How does the social background of MPs and candidates influence voting behaviour? Analysis by Oliver Heath of class voting in Britain between 1964 and 2010 shows that the social cues that parties send voters matter and that working class voters are relatively more likely to vote Labour when the party contains many working class MPs.
The representation of women and ethnic minorities in Parliament has been on the increase in Britain over the last few years; however, the representation of other social groups, particularly the working classes has been declining. This was bought into sharp focus following the 2010 British General Election, when the coalition cabinet was almost entirely composed of millionaires and contained more (rich) ethnic minorities and women than it did people from working class backgrounds. The situation on the Labour side of the house is hardly any better – with recent concerns openly expressed among some backbenchers that the party has been ‘high jacked by a metropolitan elite.’
The Figure below depicts the changes that have taken place in the social background of Labour and Conservative MPs over the last 50 years. Although never high compared to the proportion of the working class in the population, the number of MPs with a background in manual work has fallen dramatically. In 1964, 20 per cent of MPs had a working class occupational background, but by 2010 just 5 per cent of MPs had such a background. This decline is almost entirely due to changes which have occurred within the Labour party, who were traditionally expected to represent working-class people. In 1964, Labour was not just a party for the working class, but was also a party that was substantially comprised of the working class, with over 37 per cent of the MPs coming from manual occupational backgrounds. By 2010 this fell to just under 10 per cent.
Figure 1: Working Class MPs in Britain (%), 1964-2010
The result of these changes in recruitment has been a parliament with many fewer voices able to speak from working class experience, particularly on the Labour side of the House. Such changes in MPs’ occupational background have made parliament much less representative of the broader British population, and the Labour party much less representative of the working class whose interests it was traditionally supposed to represent.
Does any of this matter? In a recently published article I examine what impact, if any, changes in the social background of political representatives in Britain have had on the ways in which voters participate in the political process. The arguments for why it might matter have a certain intuitive appeal. MPs from privileged backgrounds may be ‘less in touch with the mass electorate’ and less in touch with working class voters. To a working class voter, it may therefore be more credible when a politician from a strong working class background says that they will stand up for the underprivileged, than when a multi-millionaire member of the aristocracy says the same thing. Thus, if a party contains many working class MPs, working class voters may be more likely to think that the party in question represents and stands up for their interests.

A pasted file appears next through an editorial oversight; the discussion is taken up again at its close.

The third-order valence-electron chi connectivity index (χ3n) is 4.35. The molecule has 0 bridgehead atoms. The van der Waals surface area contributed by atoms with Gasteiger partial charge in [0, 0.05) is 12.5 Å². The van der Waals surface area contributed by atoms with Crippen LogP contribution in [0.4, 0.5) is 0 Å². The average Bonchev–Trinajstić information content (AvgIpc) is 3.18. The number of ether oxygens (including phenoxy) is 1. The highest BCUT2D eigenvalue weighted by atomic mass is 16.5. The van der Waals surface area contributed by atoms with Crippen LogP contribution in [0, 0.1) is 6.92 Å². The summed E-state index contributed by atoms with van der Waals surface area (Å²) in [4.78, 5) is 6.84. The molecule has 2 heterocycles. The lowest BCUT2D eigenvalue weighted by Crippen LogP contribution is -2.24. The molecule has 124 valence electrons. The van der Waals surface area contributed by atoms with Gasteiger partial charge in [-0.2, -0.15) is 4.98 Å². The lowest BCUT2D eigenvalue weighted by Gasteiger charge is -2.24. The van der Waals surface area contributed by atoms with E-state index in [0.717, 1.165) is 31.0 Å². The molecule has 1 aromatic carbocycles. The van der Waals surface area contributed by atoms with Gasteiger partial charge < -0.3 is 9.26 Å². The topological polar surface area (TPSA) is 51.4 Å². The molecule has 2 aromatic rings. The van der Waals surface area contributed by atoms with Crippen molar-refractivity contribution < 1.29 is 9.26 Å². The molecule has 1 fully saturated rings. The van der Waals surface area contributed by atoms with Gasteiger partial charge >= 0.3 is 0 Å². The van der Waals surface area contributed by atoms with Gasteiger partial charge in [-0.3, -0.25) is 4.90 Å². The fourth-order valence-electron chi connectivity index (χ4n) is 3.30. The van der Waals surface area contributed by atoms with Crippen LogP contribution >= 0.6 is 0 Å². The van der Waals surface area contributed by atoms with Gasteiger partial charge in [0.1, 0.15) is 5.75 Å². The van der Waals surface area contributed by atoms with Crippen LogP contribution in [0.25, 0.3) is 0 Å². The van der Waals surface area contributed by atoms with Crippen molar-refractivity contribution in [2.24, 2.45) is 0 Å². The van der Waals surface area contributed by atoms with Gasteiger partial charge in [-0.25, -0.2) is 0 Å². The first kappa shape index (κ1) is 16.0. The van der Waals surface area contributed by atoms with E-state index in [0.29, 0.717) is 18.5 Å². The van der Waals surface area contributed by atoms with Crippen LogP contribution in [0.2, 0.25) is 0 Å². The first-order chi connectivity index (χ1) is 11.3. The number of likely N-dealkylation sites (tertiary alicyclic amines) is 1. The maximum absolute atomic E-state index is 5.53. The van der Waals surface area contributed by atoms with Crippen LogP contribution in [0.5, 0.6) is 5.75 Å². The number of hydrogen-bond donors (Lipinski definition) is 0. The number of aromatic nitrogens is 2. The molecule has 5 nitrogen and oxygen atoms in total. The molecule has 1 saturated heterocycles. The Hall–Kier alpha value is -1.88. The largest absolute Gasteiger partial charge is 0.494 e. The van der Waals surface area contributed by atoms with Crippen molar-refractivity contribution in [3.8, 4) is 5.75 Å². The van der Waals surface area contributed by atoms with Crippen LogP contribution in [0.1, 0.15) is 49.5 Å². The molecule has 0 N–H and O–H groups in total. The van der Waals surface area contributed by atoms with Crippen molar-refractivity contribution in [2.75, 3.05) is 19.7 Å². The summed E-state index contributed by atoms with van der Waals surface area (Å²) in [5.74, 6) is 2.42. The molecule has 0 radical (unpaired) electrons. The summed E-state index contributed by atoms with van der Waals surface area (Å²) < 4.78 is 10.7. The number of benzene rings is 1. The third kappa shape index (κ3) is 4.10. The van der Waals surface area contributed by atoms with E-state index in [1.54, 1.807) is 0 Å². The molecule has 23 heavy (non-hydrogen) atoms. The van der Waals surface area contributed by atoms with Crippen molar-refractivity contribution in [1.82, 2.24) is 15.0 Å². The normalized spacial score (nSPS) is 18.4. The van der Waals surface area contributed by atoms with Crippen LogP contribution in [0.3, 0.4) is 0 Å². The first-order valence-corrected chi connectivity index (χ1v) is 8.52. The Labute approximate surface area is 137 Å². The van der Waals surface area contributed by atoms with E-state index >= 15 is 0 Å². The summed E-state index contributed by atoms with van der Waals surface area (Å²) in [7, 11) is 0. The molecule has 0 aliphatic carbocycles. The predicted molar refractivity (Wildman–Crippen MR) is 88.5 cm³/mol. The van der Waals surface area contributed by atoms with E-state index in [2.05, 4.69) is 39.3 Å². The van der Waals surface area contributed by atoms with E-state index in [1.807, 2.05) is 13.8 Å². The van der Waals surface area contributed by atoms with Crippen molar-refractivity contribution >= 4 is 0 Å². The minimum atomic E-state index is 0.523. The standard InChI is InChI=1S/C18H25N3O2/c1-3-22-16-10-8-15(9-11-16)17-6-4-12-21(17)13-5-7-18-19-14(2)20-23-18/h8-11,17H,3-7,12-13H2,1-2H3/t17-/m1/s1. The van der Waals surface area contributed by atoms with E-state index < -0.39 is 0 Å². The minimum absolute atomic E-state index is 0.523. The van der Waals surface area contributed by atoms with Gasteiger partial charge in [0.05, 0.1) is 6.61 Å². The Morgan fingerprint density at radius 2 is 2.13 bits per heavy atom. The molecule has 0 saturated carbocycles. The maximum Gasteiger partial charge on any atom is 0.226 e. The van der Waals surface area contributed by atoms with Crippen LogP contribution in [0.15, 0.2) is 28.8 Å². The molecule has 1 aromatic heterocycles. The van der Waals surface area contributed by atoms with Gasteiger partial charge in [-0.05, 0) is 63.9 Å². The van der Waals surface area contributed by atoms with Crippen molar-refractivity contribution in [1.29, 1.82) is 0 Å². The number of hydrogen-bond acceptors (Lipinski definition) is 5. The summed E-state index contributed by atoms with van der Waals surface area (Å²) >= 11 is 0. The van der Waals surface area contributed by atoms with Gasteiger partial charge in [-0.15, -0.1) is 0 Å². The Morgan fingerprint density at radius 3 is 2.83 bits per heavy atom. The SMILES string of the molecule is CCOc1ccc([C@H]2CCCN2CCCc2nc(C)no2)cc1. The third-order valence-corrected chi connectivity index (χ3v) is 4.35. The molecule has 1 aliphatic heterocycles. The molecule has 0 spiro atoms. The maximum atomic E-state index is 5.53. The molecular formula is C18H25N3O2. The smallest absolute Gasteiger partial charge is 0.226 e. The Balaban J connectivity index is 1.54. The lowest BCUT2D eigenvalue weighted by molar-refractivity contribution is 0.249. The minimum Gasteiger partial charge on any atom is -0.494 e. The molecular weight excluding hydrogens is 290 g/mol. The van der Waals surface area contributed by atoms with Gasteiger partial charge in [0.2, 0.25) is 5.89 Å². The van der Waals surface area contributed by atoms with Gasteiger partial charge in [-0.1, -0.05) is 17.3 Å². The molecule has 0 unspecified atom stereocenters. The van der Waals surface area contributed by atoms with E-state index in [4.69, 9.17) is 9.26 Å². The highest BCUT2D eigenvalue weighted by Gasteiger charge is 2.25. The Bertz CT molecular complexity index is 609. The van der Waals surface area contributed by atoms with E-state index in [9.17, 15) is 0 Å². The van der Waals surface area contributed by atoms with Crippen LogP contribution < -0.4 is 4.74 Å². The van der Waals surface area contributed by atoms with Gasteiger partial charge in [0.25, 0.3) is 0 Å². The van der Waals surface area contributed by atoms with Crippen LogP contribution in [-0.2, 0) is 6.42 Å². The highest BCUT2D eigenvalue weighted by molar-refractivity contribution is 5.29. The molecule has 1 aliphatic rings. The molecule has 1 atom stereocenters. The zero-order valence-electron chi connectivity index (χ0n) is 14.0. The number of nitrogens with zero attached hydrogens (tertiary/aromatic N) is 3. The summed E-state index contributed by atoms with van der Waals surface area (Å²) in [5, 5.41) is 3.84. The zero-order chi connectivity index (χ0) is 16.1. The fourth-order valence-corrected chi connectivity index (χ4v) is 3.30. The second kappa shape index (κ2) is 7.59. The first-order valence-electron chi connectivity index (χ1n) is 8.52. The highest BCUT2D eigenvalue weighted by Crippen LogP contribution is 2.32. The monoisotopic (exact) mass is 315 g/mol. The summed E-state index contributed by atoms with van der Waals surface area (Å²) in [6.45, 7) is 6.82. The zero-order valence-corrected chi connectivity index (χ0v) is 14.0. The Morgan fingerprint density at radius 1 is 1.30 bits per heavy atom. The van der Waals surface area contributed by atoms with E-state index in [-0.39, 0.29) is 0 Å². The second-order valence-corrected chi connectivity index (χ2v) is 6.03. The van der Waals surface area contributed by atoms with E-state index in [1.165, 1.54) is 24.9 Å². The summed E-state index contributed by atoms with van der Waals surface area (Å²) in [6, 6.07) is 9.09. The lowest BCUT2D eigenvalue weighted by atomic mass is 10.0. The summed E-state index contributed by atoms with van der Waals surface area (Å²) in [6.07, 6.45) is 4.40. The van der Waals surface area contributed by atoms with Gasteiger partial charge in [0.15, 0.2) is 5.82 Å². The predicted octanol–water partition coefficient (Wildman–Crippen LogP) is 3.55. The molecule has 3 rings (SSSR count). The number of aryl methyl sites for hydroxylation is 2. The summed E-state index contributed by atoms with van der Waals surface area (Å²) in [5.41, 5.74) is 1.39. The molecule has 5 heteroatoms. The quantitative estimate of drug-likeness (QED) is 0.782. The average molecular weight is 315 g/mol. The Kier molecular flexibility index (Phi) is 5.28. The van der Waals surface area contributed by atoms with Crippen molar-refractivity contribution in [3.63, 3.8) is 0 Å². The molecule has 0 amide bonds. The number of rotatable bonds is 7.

The results of the analysis show that the decline of working class MPs in the Labour ranks has had a substantial impact on the relative popularity of the party among working class voters, even controlling for a host of other factors commonly associated with class voting. Working class people are significantly more likely than middle class people to vote labour when the party contains a substantial number of working class MPs, and variation over time in the number of working class Labour MPs in office closely tracks the strength of class voting. For example, all other things being equal, the difference between a person from the middle class and the working class voting for Labour is about 42 percentage points if there is a high level of social difference between the parties, but only 25 percentage points if there is a much lower level of social difference between the parties. Over time the two parties have become ideologically more similar, but also socially more similar, and it is this social similarity that appears to have the strongest impact on class voting.
There is also evidence to suggest that these processes operate at the constituency level as well: working class voters tend to be more likely than the middle class to vote Labour when the Labour candidate is working class, and working class voters are more likely to regard Labour as being left wing when they have a working class candidate in their constituency.
Although the loss of working class MPs has not hurt Labour electorally yet (and may even have made the party more popular among the middle classes), it now faces stiff competition for working class votes from Ukip on the right and the SNP on the left. The sense that the party no longer represents the issues and concerns of working class people, and that it is ruled by an out of touch metropolitan elite makes it particularly vulnerable to these challenges. As the run-up to the election approaches, Labour may find that it is the messenger rather than the message that is their biggest obstacle to winning back these votes.
One implication of this research is that the social composition of parliament matters. It influences how people participate in the political process, and, potentially, it might also influence how people view politics and engage in politics more widely. This suggests that there may be empirical as well as normative implications to the on-going debate about the social representativeness of political representatives. Recent concerns about the extent to which MPs are socially representative of the wider population, both in terms of class, age, sex, region and ethnicity may have serious implications for how people from different backgrounds relate to politics.
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